Adin Reply
?
Kyle
yes I'm doing my masters in nanotechnology, we are being studying all these domains as well..
Adin
why?
Adin
what school?
Kyle
biomolecules are e building blocks of every organics and inorganic materials.
Joe
anyone know any internet site where one can find nanotechnology papers?
Damian Reply
research.net
kanaga
sciencedirect big data base
Ernesto
Introduction about quantum dots in nanotechnology
Praveena Reply
what does nano mean?
Anassong Reply
nano basically means 10^(-9). nanometer is a unit to measure length.
Bharti
do you think it's worthwhile in the long term to study the effects and possibilities of nanotechnology on viral treatment?
Damian Reply
absolutely yes
Daniel
how to know photocatalytic properties of tio2 nanoparticles...what to do now
Akash Reply
it is a goid question and i want to know the answer as well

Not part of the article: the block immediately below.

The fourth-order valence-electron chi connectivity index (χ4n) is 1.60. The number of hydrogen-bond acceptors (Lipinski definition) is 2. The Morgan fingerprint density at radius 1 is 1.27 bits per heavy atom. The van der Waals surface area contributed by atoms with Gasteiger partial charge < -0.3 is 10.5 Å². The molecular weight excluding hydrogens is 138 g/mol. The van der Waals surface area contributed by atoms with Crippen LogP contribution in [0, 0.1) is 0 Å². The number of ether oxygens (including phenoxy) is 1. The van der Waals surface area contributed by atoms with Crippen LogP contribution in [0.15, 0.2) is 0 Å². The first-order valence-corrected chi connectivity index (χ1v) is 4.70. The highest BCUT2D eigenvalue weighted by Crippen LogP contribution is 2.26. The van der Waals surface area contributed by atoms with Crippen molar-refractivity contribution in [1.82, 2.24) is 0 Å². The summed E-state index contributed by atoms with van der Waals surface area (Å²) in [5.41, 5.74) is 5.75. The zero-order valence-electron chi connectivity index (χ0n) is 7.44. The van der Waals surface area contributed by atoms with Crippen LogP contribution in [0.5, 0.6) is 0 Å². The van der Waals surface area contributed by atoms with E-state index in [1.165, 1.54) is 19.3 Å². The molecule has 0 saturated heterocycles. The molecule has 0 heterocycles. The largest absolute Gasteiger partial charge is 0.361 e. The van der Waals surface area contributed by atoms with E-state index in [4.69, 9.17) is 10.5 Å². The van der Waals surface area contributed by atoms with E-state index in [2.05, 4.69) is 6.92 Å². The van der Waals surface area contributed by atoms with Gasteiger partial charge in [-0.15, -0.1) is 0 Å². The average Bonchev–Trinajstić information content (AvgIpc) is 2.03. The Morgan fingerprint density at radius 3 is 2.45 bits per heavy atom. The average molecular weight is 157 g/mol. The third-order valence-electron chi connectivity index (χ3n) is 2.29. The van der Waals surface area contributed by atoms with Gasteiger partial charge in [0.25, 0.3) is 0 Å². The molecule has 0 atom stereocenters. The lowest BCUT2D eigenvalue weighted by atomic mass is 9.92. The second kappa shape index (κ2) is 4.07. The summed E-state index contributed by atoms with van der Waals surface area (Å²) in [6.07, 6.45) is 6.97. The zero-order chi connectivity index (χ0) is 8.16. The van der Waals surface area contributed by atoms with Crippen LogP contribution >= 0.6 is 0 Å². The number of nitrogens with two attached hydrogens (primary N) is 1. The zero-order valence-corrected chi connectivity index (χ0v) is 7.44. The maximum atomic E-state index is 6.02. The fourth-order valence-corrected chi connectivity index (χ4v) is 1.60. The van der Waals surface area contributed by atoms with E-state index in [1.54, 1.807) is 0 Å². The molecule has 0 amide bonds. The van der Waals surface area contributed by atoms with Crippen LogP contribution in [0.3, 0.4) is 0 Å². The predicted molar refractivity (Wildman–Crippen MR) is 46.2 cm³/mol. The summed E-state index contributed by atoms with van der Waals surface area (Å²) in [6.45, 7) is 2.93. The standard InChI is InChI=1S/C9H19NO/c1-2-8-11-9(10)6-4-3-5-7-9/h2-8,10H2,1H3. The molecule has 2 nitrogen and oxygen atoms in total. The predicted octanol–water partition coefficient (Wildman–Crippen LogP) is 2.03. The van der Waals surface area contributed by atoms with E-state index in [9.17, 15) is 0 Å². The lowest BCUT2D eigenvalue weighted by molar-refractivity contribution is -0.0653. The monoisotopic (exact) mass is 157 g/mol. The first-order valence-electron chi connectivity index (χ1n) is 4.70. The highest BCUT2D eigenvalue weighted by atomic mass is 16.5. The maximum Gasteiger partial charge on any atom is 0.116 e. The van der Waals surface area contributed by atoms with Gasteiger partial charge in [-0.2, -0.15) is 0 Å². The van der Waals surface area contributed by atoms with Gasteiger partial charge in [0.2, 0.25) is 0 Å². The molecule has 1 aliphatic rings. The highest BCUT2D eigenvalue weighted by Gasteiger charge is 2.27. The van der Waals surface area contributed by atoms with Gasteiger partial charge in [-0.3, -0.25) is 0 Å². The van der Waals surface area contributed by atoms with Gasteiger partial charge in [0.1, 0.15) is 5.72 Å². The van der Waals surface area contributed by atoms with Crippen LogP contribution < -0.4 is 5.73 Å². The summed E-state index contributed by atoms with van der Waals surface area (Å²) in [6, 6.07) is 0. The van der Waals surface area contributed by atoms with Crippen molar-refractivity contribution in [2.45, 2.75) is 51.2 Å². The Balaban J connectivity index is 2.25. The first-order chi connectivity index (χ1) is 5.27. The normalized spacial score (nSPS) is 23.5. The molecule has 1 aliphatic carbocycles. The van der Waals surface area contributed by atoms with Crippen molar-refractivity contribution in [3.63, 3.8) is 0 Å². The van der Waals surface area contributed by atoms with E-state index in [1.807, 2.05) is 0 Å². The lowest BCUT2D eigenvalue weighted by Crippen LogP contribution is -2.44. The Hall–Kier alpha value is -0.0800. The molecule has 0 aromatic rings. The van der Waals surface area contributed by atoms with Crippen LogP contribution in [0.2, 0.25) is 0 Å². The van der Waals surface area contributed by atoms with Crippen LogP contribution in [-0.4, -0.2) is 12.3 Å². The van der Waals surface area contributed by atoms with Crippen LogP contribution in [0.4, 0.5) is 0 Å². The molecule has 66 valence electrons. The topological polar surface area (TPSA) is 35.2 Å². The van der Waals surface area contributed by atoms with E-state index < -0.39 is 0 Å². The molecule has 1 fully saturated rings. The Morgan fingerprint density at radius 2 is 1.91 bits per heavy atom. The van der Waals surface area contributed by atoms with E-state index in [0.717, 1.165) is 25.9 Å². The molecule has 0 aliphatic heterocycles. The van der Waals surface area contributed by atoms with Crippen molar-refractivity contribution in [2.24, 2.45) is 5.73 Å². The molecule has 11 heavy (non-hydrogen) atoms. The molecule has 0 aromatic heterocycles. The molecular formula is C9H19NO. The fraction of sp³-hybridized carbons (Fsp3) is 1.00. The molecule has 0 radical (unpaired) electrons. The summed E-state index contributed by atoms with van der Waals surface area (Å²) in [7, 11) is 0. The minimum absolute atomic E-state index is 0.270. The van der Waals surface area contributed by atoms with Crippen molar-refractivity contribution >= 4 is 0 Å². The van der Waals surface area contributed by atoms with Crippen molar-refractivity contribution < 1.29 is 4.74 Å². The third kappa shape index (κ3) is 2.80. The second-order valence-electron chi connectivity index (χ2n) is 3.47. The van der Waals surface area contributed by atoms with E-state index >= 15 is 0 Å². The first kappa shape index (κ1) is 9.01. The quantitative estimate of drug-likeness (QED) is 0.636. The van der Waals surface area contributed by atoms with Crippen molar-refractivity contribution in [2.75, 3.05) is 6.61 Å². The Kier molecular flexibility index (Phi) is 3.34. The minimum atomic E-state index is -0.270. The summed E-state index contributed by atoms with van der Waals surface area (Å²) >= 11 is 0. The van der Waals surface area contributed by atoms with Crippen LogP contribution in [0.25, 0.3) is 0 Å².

Maciej
characteristics of micro business
Abigail
for teaching engĺish at school how nano technology help us
Anassong
Do somebody tell me a best nano engineering book for beginners?
s. Reply
there is no specific books for beginners but there is book called principle of nanotechnology
NANO
what is fullerene does it is used to make bukky balls
Devang Reply
are you nano engineer ?
s.
fullerene is a bucky ball aka Carbon 60 molecule. It was name by the architect Fuller. He design the geodesic dome. it resembles a soccer ball.
Tarell
what is the actual application of fullerenes nowadays?